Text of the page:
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Raymond Snoddy 

The power of newspaper ads

Raymond Snoddy

From an angry systems analyst paying out of his own pocket to place a full-page ad in the Guardian, to corporate apologies and M&C Saatchi Thatcher tributes - newspapers are still one of the strongest advertising mediums for sheer impact in a digital age. Why? By Raymond Snoddy.

You may have missed the full page advertisement in the Guardian last month in the form of an open letter to readers under the headline: "Why it has all gone wrong within our public services."

The text was dense but still made a compelling case to try to refute what the author sees as three mistaken government assumptions about public services. They are: that you can measure "complex" systems of public service as if they were "simple" profit and loss systems, that all public servants are naturally lazy unless motivated by threat or reward, and that private business is more efficient than public service.

"As a direct result of the way government have managed our public services they have killed many people through the proliferation of hospital superbugs, criminalised a generation of young men by giving them convictions for crimes they have not committed, driven over a million children out of education without any qualifications, almost caused our doctors to go private like the dentists did, make the court fine system a joke and allowed the criminal seizure of your motor vehicle when all you have done is overstayed in a parking space for a few minutes," the writer argues.

The list of targets chosen by Mike Ledwidge, a systems analyst with more than 29 years' experience is both tendentious and idiosyncratic.

The key thing is that he was angry enough to spend £11,400 of his own money to get his views across and he did it with a newspaper ad.

It was a heart-felt statement which could have been posted on the internet for nothing. Mike clearly believed that he needed a newspaper ad to have the necessary impact.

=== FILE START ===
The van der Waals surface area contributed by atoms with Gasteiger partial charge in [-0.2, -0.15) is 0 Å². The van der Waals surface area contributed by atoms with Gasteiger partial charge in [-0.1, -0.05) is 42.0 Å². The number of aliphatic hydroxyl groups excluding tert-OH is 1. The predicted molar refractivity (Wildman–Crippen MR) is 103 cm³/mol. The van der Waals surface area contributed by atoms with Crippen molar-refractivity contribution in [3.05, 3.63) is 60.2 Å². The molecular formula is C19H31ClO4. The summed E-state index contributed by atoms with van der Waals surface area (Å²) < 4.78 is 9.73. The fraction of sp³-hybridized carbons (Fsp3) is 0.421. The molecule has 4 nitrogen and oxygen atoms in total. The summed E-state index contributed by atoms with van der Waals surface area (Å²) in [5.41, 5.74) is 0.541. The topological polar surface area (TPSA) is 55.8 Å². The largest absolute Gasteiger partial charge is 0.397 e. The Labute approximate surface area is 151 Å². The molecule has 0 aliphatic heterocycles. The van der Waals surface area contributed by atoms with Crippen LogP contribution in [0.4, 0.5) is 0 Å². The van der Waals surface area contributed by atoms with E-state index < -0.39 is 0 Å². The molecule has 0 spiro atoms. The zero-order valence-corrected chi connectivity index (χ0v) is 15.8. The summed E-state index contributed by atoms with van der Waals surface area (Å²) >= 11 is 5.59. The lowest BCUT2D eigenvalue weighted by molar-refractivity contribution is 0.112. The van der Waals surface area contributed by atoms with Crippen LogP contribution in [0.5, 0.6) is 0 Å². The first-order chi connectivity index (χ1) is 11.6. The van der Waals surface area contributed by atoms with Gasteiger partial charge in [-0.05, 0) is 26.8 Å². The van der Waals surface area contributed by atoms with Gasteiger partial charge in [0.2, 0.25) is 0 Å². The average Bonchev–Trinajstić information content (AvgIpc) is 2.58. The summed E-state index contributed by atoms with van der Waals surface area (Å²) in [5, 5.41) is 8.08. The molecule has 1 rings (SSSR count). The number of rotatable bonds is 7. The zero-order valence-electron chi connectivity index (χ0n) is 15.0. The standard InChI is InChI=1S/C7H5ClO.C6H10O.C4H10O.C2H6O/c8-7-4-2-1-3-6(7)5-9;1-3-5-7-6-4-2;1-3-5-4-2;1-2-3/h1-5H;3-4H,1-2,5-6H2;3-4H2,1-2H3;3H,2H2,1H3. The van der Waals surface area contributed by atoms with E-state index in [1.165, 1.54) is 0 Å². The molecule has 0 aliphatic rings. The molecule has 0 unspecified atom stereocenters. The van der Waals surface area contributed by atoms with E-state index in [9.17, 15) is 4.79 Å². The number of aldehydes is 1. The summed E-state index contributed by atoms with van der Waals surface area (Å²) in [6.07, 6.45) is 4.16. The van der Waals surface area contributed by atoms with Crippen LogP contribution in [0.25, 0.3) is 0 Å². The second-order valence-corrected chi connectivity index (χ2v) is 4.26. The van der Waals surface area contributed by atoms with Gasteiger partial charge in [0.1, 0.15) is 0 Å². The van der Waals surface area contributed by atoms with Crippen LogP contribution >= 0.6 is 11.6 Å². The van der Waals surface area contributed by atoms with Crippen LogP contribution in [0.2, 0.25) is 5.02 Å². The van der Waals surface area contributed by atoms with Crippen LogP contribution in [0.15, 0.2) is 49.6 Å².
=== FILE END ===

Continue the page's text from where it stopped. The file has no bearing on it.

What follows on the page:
His was an extreme and personal case, but anecdotal evidence backed up informally by a number of newspaper ad directors, suggest that ads that make a corporate statement, a telling point or abject corporate apologies in the papers are on the rise.

M&C Saatchi is as sophisticated an advertising group as any when it comes to the power of new media and social networks. But what did they do to mark the death of their favourite politician?

A full page ad appeared in the Sunday Times with a large black-trimmed, black and white photograph of Margaret Thatcher in her prime with the simple legend: "The best client we ever had."

It is a wonderful example - a relatively tasteful tribute stirred up with the commercial word "client" - reminding everyone who it was who masterminded the advertising campaigns that helped to create Thatcherism.

It had impact.

The Daily Telegraph shares, of course, one great advantage with the Sunday Times - the broadsheet platform. It gives those papers a visual advantage, even if they are difficult to read on the tube, compared with the diminished world of the tabloids and Berliners.

Another powerful example of corporate campaigning came earlier this month from the international tobacco company JTI, which is obviously opposed to government plans to introduce plain packaging for tobacco products.